First, he's introduced as Philip Simmons' grandson. Next, as Ade or Dr. O. Then, every now and again, also as an anthropologist.
In Charleston, Ade Ofunniyin's identity is tied to his grandfather's legacy. At this interview, he even wore one of Philip's pocketed work shirts to match his blue Dickies.
Along with that legacy, Ade also got his looks, charm, work ethic, spirit and his sense of ancestry from his grandfather. He left Charleston for a decade or two, got his Ph. D, but still hadn’t quite started his life’s work.
Dr. O is an adjunct professor of anthropology and African American studies at the College of Charleston. He's writing a book on artisans framed around his grandfather's work as a blacksmith. He also plans to write a children's book based on Little Phil—a character a friend painted. In the 90s, he was a force in starting the MOJA Festival, and he continues to curate shows annually. He fishes and spends time exploring spiritual endeavors.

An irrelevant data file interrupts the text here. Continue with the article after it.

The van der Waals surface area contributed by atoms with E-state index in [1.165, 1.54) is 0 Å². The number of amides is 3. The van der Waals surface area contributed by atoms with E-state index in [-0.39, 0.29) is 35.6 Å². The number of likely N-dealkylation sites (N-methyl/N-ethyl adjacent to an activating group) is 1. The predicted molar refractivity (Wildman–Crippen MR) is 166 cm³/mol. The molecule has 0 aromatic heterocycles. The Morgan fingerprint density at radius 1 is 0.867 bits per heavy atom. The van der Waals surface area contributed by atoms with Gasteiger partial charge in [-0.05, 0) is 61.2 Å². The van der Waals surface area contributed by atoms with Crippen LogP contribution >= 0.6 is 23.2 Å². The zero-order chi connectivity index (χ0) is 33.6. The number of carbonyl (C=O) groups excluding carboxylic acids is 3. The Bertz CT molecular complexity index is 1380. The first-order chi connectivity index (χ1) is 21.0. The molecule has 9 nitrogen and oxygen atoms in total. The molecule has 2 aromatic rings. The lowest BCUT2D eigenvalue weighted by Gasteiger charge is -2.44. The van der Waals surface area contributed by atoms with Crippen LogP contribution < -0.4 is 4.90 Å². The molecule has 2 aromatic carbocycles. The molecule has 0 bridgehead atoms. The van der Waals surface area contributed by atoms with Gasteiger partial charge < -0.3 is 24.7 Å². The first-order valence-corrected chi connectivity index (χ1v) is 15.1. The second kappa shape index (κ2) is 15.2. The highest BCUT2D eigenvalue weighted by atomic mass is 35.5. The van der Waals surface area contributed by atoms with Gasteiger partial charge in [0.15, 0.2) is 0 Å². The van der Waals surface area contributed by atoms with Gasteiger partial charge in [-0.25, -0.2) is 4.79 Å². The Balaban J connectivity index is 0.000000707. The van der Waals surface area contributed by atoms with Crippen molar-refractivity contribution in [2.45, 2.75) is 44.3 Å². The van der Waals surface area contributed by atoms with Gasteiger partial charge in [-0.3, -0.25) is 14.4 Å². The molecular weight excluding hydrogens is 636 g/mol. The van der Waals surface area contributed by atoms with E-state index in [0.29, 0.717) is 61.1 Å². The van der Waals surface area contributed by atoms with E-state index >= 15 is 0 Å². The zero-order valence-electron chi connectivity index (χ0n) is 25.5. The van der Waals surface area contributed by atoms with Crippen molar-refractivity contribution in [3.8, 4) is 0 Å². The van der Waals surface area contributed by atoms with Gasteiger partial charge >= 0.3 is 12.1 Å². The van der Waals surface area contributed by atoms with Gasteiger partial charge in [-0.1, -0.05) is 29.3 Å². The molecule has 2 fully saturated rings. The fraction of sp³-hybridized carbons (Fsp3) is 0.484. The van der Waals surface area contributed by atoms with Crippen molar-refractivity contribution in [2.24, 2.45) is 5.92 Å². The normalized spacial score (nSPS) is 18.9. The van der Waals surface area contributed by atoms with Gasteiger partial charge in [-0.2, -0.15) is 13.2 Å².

While much of the attention is given to Philip Simmons as a Charlestonian and artist, not as much is paid to his shop. This is Ade's most recent endeavor in securing his grandfather's legacy. Some of the tools and objects in the shop have been there for over 200 years, because it was first a plantation shop before it moved into the city of Charleston.
When Ade is asked why he's made his grandfather's work his life's work as well, he exclaims, "I didn't! He did!" Continues, "I am absolutely convinced that when I was a child, my grandfather planted a seed inside of me, and when he said to me, at 27, 'It's time for you to come home,' those words were like an incantation, and instantly my spirit responded to that call."
And Ade marched on home.
Words by: Elizabeth Bowers
Photography by: Gately Williams